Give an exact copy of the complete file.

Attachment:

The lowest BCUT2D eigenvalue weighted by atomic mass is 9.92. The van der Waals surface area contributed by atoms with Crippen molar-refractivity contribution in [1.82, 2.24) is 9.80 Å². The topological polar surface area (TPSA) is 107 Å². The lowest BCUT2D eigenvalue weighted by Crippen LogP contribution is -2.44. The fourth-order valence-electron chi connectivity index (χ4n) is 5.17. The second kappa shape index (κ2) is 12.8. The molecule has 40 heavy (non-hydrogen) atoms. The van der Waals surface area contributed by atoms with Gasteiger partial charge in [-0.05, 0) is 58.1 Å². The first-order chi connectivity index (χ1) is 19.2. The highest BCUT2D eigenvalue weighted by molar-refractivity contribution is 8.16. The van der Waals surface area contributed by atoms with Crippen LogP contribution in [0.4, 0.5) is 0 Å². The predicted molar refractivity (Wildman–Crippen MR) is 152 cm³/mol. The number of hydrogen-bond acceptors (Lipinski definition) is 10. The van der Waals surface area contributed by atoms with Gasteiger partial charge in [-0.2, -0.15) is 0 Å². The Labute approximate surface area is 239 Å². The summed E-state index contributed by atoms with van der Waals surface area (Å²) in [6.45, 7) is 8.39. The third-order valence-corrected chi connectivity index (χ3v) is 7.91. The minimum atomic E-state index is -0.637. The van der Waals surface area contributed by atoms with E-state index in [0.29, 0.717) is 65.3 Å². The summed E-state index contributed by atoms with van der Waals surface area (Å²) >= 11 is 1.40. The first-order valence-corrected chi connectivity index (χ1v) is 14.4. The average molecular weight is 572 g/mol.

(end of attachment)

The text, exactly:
The lowest BCUT2D eigenvalue weighted by atomic mass is 9.92. The van der Waals surface area contributed by atoms with Crippen molar-refractivity contribution in [1.82, 2.24) is 9.80 Å². The topological polar surface area (TPSA) is 107 Å². The lowest BCUT2D eigenvalue weighted by Crippen LogP contribution is -2.44. The fourth-order valence-electron chi connectivity index (χ4n) is 5.17. The second kappa shape index (κ2) is 12.8. The molecule has 40 heavy (non-hydrogen) atoms. The van der Waals surface area contributed by atoms with Gasteiger partial charge in [-0.05, 0) is 58.1 Å². The first-order chi connectivity index (χ1) is 19.2. The highest BCUT2D eigenvalue weighted by molar-refractivity contribution is 8.16. The van der Waals surface area contributed by atoms with Crippen LogP contribution in [0.4, 0.5) is 0 Å². The predicted molar refractivity (Wildman–Crippen MR) is 152 cm³/mol. The number of hydrogen-bond acceptors (Lipinski definition) is 10. The van der Waals surface area contributed by atoms with Gasteiger partial charge in [-0.2, -0.15) is 0 Å². The Labute approximate surface area is 239 Å². The summed E-state index contributed by atoms with van der Waals surface area (Å²) in [6.45, 7) is 8.39. The third-order valence-corrected chi connectivity index (χ3v) is 7.91. The minimum atomic E-state index is -0.637. The van der Waals surface area contributed by atoms with E-state index in [0.29, 0.717) is 65.3 Å². The summed E-state index contributed by atoms with van der Waals surface area (Å²) >= 11 is 1.40. The first-order valence-corrected chi connectivity index (χ1v) is 14.4. The average molecular weight is 572 g/mol.